Remember practicing kissing and caressing your pillow when you were a teen? Well, there’s a whole movement dedicated to romancing the pillow and other two-dimensional objects in Japan.
According to Lisa Katayama in the New York Times Magazine, there’s a fraction of men in Japan who adopt body-pillow girlfriends and other “2-D” lovers as a substitute for real relationships. These men take their pillow girlfriends out on dates to restaurants, to sing karaoke, to take photo-booth pictures — positioning their stuffed girlfriends gently, “making sure to keep her upright and not to touch her private parts.”
The guru of the 2-D love movement, Toru Honda, a 40-year-old man with a boyishly round face and puppy-dog eyes, has written half a dozen books advocating the 2-D lifestyle. A few years ago, Honda, a college dropout who worked a succession of jobs at video-game companies, began to use the Internet to urge otaku to stand with pride against good-looking men and women. His site generated enough buzz to earn him a publishing contract, and in 2005 he released a book condemning what he calls “romantic capitalism.” Honda argues that romance was marketed so excessively through B-movies, soap operas and novels during Japan’s economic bubble of the ’80s that it has become a commodity and its true value has been lost; romance is so tainted with social constructs that it can be bought by only good looks and money. According to Honda, somewhere along the way, decent men like himself lost interest in the notion entirely and turned to 2-D. “Pure love is completely gone in the real world,” Honda wrote. “As long as you train your imagination, a 2-D relationship is much more passionate than a 3-D one.” Honda insists that he’s advocating not prurience but a whole new kind of romance. If, as some researchers suggest, romantic love can be broken down into electrical impulses in the brain, then why not train the mind to simulate those signals while looking at an inanimate character?
Many single people here in the US might find some of this quite reflective of the culture here; only the display of physical substitutes for romance are less accepted here.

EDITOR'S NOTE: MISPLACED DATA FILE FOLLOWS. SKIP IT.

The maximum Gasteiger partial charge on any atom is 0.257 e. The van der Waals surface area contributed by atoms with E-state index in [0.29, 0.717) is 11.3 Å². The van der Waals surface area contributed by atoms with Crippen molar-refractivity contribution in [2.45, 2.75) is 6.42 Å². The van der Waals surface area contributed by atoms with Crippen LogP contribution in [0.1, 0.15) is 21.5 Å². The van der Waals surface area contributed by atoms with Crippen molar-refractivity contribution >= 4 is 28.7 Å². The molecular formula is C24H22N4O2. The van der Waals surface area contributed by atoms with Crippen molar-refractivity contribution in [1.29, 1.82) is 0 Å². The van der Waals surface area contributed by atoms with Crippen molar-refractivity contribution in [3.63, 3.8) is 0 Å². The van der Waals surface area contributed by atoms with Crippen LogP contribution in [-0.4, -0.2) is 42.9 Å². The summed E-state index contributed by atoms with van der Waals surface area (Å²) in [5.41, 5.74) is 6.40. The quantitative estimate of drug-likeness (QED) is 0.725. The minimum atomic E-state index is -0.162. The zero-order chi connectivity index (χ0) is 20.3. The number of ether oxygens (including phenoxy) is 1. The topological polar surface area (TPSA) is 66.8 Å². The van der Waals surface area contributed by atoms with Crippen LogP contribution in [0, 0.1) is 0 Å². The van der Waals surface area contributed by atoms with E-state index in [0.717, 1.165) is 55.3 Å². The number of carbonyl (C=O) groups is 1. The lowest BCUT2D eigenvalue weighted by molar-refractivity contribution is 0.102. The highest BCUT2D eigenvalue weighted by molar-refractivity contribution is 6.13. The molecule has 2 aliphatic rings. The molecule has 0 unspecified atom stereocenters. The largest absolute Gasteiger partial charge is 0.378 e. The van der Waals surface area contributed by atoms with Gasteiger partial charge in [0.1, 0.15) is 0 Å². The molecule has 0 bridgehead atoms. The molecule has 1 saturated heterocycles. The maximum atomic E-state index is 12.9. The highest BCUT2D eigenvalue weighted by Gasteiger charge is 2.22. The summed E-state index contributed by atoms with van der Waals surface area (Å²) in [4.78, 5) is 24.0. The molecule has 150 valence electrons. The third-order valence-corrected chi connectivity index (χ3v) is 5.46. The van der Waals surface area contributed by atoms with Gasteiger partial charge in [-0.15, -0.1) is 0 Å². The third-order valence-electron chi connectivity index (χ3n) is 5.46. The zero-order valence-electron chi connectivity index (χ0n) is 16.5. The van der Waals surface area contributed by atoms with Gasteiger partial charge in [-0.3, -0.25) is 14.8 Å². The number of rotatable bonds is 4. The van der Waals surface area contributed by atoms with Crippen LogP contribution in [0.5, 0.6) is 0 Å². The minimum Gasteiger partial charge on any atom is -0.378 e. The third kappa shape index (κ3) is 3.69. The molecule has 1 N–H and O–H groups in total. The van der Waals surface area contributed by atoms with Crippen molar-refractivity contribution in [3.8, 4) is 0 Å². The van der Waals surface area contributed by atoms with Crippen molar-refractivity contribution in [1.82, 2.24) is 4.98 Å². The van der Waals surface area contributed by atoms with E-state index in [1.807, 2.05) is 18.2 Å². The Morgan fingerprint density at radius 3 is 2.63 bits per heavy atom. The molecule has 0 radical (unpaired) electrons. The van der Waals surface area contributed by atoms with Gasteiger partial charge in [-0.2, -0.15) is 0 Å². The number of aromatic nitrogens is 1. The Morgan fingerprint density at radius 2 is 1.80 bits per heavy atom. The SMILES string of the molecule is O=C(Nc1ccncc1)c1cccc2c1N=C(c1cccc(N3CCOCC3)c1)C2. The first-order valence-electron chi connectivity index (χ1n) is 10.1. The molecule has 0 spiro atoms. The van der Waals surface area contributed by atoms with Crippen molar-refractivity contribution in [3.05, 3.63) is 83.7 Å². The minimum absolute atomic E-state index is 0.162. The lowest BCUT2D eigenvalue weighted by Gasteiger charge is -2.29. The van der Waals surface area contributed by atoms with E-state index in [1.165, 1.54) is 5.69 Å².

In Japan the fetishistic love for two-dimensional characters is enough of a phenomenon to have earned its own slang word, moe, homonymous with the Japanese words for “burning” or “budding.” In an ideal moe relationship, a man frees himself from the expectations of an ordinary human relationship and expresses his passion for a chosen character, without fear of being judged or rejected.
“It’s enlightenment training,” Takuro Morinaga, one of Japan’s leading behavioral economists, told me. “It’s like becoming a Buddha.” According to Morinaga, every male otaku can be classified on a moe scale. “On one end, you have the normal guy, who has no interest in anime characters and only likes human women,” he explained. “The opposite end, of course, is the hard-core 2-D lover.” Morinaga, a self-described otaku, didn’t have much luck with women until he became a well-regarded economist. Now he has a wife and a private office in a fancy apartment building near ritzy Tokyo Bay. “I’m a 2 — I still like human women better,” he said, a wide grin forming. “But there are many men who are on the opposite side of the scale. I understand their feelings completely. These guys don’t want to push ahead in society; they just want to create their own little flower-bed world and live there peacefully.”
Aside from the large scale physical display & touching, is this any different than the romantic fantasy of soap operas, romance novels, films like Twilight, etc.? I don’t think so. Retreating to a fantasy, love doll, pillow, erotic story ,or dreaming of your own vampire lover is just as sane — or insane, I guess.
Can any be replacements for real human relationships? Can Twilght fandom, eating chocolate, or profuse shopping be as emotionally satisfying as dating? Can rapid page turning of bodice rippers, caressing of printed pillows, or vibrators be as satisfying as real human contact?
Maybe not; but as long as you can tell the difference, know reality from fantasy, they can’t hurt you as badly as divorces, break-ups and rejections either.
I am creeped-out by the Japanese penchant for underage girls. Most of the Anime characters & other pillow girls seem to be pre-teen & teenage school girls. While that’s disturbing & debatable on it’s own, I don’t find anything wrong with the idea of pillows or 2-D romance per se.
…It’s a bit sad, but no sadder than the girl who buries her nose in a succession of Harlequin romances, downs her emotions in vats of chocolate, etc.